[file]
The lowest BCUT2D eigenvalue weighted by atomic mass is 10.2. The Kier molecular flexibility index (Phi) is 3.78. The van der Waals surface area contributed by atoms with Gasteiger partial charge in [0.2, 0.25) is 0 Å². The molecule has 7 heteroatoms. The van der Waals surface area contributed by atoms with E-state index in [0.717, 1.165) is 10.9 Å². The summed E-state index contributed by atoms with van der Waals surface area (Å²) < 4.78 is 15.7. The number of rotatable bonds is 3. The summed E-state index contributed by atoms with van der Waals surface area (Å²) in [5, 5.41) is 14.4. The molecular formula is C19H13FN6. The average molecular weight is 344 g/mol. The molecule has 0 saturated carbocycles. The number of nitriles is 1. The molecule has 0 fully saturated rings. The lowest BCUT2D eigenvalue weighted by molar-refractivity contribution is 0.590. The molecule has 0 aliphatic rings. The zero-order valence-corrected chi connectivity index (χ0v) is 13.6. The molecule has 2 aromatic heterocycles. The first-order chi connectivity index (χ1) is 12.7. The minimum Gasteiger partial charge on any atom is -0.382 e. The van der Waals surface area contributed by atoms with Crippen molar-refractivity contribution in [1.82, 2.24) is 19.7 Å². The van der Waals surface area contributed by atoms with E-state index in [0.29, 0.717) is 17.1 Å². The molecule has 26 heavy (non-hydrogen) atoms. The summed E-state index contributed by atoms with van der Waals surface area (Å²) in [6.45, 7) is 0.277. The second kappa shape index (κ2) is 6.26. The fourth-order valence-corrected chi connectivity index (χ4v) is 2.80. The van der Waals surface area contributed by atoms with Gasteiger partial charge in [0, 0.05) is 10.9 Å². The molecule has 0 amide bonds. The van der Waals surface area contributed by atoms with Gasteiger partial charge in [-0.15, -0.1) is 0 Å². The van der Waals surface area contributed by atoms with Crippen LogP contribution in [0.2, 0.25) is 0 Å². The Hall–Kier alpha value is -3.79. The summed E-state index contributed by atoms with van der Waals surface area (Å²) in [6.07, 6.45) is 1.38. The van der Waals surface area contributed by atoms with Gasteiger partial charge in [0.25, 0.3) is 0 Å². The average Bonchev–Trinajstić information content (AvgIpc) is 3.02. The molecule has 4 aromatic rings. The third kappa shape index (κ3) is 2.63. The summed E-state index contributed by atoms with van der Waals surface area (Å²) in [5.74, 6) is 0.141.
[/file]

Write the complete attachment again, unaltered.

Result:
The lowest BCUT2D eigenvalue weighted by atomic mass is 10.2. The Kier molecular flexibility index (Phi) is 3.78. The van der Waals surface area contributed by atoms with Gasteiger partial charge in [0.2, 0.25) is 0 Å². The molecule has 7 heteroatoms. The van der Waals surface area contributed by atoms with E-state index in [0.717, 1.165) is 10.9 Å². The summed E-state index contributed by atoms with van der Waals surface area (Å²) < 4.78 is 15.7. The number of rotatable bonds is 3. The summed E-state index contributed by atoms with van der Waals surface area (Å²) in [5, 5.41) is 14.4. The molecular formula is C19H13FN6. The average molecular weight is 344 g/mol. The molecule has 0 saturated carbocycles. The number of nitriles is 1. The molecule has 0 fully saturated rings. The lowest BCUT2D eigenvalue weighted by molar-refractivity contribution is 0.590. The molecule has 0 aliphatic rings. The zero-order valence-corrected chi connectivity index (χ0v) is 13.6. The molecule has 2 aromatic heterocycles. The first-order chi connectivity index (χ1) is 12.7. The minimum Gasteiger partial charge on any atom is -0.382 e. The van der Waals surface area contributed by atoms with Crippen molar-refractivity contribution in [1.82, 2.24) is 19.7 Å². The van der Waals surface area contributed by atoms with E-state index in [0.29, 0.717) is 17.1 Å². The molecule has 26 heavy (non-hydrogen) atoms. The summed E-state index contributed by atoms with van der Waals surface area (Å²) in [6.45, 7) is 0.277. The second kappa shape index (κ2) is 6.26. The fourth-order valence-corrected chi connectivity index (χ4v) is 2.80. The van der Waals surface area contributed by atoms with Gasteiger partial charge in [0, 0.05) is 10.9 Å². The molecule has 0 amide bonds. The van der Waals surface area contributed by atoms with Gasteiger partial charge in [-0.15, -0.1) is 0 Å². The van der Waals surface area contributed by atoms with Crippen LogP contribution in [0.2, 0.25) is 0 Å². The Hall–Kier alpha value is -3.79. The summed E-state index contributed by atoms with van der Waals surface area (Å²) in [6.07, 6.45) is 1.38. The van der Waals surface area contributed by atoms with Gasteiger partial charge in [0.25, 0.3) is 0 Å². The average Bonchev–Trinajstić information content (AvgIpc) is 3.02. The molecule has 4 aromatic rings. The third kappa shape index (κ3) is 2.63. The summed E-state index contributed by atoms with van der Waals surface area (Å²) in [5.74, 6) is 0.141.